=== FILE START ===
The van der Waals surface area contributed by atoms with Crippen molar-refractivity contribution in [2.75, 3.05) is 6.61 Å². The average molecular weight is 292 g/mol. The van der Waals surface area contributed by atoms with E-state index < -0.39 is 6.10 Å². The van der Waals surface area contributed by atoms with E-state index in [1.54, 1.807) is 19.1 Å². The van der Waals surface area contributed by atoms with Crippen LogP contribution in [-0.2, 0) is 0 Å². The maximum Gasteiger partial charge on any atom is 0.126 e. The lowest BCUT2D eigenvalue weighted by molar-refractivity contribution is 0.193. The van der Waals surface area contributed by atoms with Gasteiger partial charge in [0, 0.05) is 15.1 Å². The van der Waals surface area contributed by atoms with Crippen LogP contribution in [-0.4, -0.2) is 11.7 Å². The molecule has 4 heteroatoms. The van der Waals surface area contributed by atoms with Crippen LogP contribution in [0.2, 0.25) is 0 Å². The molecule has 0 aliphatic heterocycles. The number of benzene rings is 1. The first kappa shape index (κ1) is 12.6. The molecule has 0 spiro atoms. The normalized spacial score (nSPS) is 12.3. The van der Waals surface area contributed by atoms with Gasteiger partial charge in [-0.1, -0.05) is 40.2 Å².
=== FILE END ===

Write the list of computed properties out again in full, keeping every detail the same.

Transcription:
The van der Waals surface area contributed by atoms with Crippen molar-refractivity contribution in [2.75, 3.05) is 6.61 Å². The average molecular weight is 292 g/mol. The van der Waals surface area contributed by atoms with E-state index < -0.39 is 6.10 Å². The van der Waals surface area contributed by atoms with E-state index in [1.54, 1.807) is 19.1 Å². The van der Waals surface area contributed by atoms with Crippen LogP contribution in [-0.2, 0) is 0 Å². The maximum Gasteiger partial charge on any atom is 0.126 e. The lowest BCUT2D eigenvalue weighted by molar-refractivity contribution is 0.193. The van der Waals surface area contributed by atoms with Gasteiger partial charge in [0, 0.05) is 15.1 Å². The van der Waals surface area contributed by atoms with Crippen LogP contribution in [-0.4, -0.2) is 11.7 Å². The molecule has 4 heteroatoms. The van der Waals surface area contributed by atoms with Crippen LogP contribution in [0.2, 0.25) is 0 Å². The molecule has 0 aliphatic heterocycles. The number of benzene rings is 1. The first kappa shape index (κ1) is 12.6. The molecule has 0 spiro atoms. The normalized spacial score (nSPS) is 12.3. The van der Waals surface area contributed by atoms with Gasteiger partial charge in [-0.1, -0.05) is 40.2 Å².